For what it’s worth, in my experience, saying No to a god doesn’t get you flaming retribution or anything. Especially if you haven’t actually promised to do the thing you’re saying No to. It might, however, cut you off from some pretty amazing opportunities. It might, with Dionysos for instance, mean you end up being one of the wand-bearers rather than the true bakkhoi. Not as punishment, but as natural progression from the fact. And of course, different gods have different responses, there’s no God Manual that They all follow.

    1. ” Maybe it’s just that, when we talk about these things, we tend to overcompensate for the “anything goes” crowd of pagans, by speaking more sternly and intensely about the benefits of NOT just doing whatever you feel like, but trusting the gods to guide. ”

      You know, I think you are very right here. I think Polytheists started defining themselves so much as ‘in opposition’ to the humanist and fluff-bunny threads of Paganism that the demarcation line between the two became wider and wider. In some ways, the arguments actually caused both sides to be more hard-line than I think either side ever was.

      When I’d started (and been part of that narrative), I remember hearing some people who said, “you know, I woke up one morning and had to tell my gods that I’m apparently not a polytheist any longer” because of the ever-smaller definition of what Polytheism meant. So it was really fascinating, and honestly quite a good lesson for me, to wake up one day and find my experiences with the gods no longer counted as authentic relationships, etc. To know I’d contributed to this process in the first place both fills me with regret and also a desire to unwind some of that.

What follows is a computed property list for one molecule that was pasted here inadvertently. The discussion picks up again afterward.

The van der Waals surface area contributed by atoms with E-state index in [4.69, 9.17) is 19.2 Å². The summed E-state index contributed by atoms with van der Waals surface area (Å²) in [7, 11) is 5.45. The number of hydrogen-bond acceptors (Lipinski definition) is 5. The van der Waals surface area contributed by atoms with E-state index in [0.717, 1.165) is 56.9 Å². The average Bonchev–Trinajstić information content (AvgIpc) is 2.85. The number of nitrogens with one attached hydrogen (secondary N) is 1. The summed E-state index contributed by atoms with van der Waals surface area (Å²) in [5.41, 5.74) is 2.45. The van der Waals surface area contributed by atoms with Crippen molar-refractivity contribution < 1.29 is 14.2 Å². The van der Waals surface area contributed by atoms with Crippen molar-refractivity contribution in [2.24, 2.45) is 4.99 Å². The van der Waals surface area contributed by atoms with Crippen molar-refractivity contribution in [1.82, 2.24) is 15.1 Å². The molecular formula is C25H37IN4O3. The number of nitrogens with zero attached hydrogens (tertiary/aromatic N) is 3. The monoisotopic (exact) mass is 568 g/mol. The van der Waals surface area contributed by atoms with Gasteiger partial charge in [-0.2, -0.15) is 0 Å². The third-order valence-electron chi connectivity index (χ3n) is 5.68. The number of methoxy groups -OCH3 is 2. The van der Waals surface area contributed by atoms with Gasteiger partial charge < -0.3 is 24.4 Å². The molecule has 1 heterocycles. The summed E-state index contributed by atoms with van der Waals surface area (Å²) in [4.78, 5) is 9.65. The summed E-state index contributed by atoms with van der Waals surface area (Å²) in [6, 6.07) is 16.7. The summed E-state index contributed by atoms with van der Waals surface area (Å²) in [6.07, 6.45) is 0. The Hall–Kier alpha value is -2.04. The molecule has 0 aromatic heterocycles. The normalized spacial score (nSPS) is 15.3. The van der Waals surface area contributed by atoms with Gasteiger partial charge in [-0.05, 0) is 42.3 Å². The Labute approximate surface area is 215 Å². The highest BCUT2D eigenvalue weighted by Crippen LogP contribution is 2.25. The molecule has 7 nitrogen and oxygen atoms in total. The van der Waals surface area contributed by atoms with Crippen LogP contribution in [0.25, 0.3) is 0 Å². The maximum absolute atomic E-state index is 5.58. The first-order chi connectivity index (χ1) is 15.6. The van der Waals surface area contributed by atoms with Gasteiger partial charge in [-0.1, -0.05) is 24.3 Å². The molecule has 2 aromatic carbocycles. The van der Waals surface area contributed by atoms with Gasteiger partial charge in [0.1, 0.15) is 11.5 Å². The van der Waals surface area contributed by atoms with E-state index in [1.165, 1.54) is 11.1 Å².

1. Frankly, I think everyone would be a lot better off not paying so much attention to what other people think when it comes to their spiritual lives. Especially not people on the internet they don’t even know. Who cares if other people think your experiences are authentic? Who cares what labels you put on yourself so that other people think you’re cool, or part of the in crowd, or belong to such-and-such group and against such-and-such other group? It all seems like such a waste of energy to me. We need to be looking to the gods for guidance, not to other humans for validation.

        What my actual day to day practice is like, very few people would fully understand or relate to. I only put a tiny bit of it into my blog posts and public “persona”. The reality is much more complex and idiosyncratic. From what I can tell, that’s true of many if not all people.

        The only people whose opinions matter to me are the ones who are my real life friends, who know the whole story, and who I fully trust to support me but also call me out when need be. Anyone else is just never going to really know what they’re talking about, because they don’t know the inner workings of what I actually do and believe. That’s why the internet is of such limited usefulness when it comes to discussions of such important topics, and especially when it comes to relating to other people. We can be influenced and inspired by others on our spiritual path, sure, but we shouldn’t put it all in their hands, or let trends in social groups dictate how we feel about what we’re actually doing, which in the end, is just between us and the gods.